The American Civil War Through British Eyes: Dispatches From British Diplomats. Vol. 1: Nov 1860 - Apr 1962
Compiled by: James J. and Patience P. Barnes
London, (England): Caliban Books, 2003. ISBN 1-850660-42-5
Review by Tony Brown
This is the first volume of a trilogy intended to reveal the diplomatic advice received from representatives in Washington by the British Government before and during the Civil War by reproducing their dispatches. Anglo-American diplomatic relations did not then justify a formal exchange of ambassadors. The senior British Diplomat in Washington was an Envoy Extraordinary and Minister Plenipotentiary. Between December 1858 and February 1865 the post was held by Richard Lyons, Second Baron - usually referred to as Lord Lyons. This work is a selection of his dispatches compiled by James J. and Patience P Barnes.
James J. Barnes has written on Bibliographic subjects, while his fellow compiler has issued works on practical aspects of international relations during the twentieth century. This apparent lack of Civil War experience in depth is not a particular disadvantage as the creative writing was done by Lyons. The fairly full selection is preceded by a thumb-nail survey of Anglo American relations until 1862 to establish the historical context. Contentious issues are identified and influential factors explained. For example both sides wanted to "starve" Europe of cotton. The South hoped to force European powers to intervene. The North wanted to prevent Southern acquisition of military materials by trade. Both policies were eventually modified, as Lyons prophesied to his superiors.
Then follows a chronological selection of Lyons' dispatches between November 1860 and March 1862 divided into five chapters with each given a title indicating major themes addressed. The chapter devoted to the Trent Affair is especially interesting for British readers. This is valuable source material for well-informed scholars but there is nothing to help a general reader understand historical nuances. The compilers present the evidence and leave their readers to decide how to interpret it. Unfortunately no dispatches received by Lyons are included - their contents can only be inferred by Lyon's replies. To include such material would have expanded the book to possibly uneconomic dimensions, but ft does mean that anyone seriously interested in Anglo-American diplomacy of the period also requires access to other sources.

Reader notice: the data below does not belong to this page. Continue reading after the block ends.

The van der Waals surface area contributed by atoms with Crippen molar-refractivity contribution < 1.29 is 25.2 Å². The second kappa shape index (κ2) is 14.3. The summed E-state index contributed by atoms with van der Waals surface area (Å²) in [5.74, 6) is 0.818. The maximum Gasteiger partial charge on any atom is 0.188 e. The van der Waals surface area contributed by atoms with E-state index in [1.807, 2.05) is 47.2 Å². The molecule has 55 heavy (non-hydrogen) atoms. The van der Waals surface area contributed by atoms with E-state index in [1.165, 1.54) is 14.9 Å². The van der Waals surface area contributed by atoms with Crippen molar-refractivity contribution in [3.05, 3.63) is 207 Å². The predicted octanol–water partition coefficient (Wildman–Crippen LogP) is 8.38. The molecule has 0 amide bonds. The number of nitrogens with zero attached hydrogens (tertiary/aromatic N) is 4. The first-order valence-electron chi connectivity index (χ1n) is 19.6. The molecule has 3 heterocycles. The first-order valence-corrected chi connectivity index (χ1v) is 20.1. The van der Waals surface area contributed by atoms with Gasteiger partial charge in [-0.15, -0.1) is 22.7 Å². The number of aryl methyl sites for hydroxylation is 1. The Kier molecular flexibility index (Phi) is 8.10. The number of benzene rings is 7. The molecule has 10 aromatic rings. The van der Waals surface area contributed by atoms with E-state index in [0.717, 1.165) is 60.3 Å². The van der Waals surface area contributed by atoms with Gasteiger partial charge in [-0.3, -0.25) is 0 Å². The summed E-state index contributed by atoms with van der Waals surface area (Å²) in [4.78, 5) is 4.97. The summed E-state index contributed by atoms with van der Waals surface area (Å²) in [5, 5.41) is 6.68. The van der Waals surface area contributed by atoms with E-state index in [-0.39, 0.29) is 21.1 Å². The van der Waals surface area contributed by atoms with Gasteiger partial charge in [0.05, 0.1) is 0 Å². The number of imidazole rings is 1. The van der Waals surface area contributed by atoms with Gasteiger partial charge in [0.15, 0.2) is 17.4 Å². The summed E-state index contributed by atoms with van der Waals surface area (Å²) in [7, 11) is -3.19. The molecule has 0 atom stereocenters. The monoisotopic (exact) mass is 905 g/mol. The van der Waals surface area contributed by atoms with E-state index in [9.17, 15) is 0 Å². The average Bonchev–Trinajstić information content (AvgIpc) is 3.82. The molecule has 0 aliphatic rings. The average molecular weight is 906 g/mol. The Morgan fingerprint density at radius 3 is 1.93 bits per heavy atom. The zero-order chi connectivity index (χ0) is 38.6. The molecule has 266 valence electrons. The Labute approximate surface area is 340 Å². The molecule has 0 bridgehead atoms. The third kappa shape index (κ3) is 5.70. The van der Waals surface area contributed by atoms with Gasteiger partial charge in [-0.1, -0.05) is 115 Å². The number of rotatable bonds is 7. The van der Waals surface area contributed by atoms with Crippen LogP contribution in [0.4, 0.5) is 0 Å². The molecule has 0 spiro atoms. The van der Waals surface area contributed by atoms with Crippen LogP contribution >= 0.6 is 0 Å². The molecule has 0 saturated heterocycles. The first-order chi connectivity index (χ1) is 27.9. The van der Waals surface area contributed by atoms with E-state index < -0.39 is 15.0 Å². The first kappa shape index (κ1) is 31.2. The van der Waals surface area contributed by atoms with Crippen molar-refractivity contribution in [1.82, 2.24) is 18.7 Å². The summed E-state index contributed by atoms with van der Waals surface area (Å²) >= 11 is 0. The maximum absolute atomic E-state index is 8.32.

Lyons was an acute and perceptive observer of the social and political scene in North America who was highly respected in Washington. Just one example of this was that Secretary Seward sought Lyons personal - as opposed to official - opinion on a dispatch about to be sent to the Government in Madrid concerning the use of Cuban ports by vessels trading with North America, either North or South. Earlier, in April 1861 the Governor of Maryland suggested that Lyons be invited to mediate between the State and the Federal Government as the crisis in Baltimore festered - a suggestion promptly rejected by Secretary Seward. Lyons advised London that no "good effect" could be obtained by offers to mediate between North and South from European powers or their representatives (Dispatch 159, 23rd. April, 1861).
This is not work for the general reader, but anyone reasonably informed about the war could find it fascinating. Two further volumes are planned to deal with dispatch es until 1865. Once these are complete it may be hoped that a companion set of dispatches and instructions received by Lyons in Washington is produced by these or other compilers.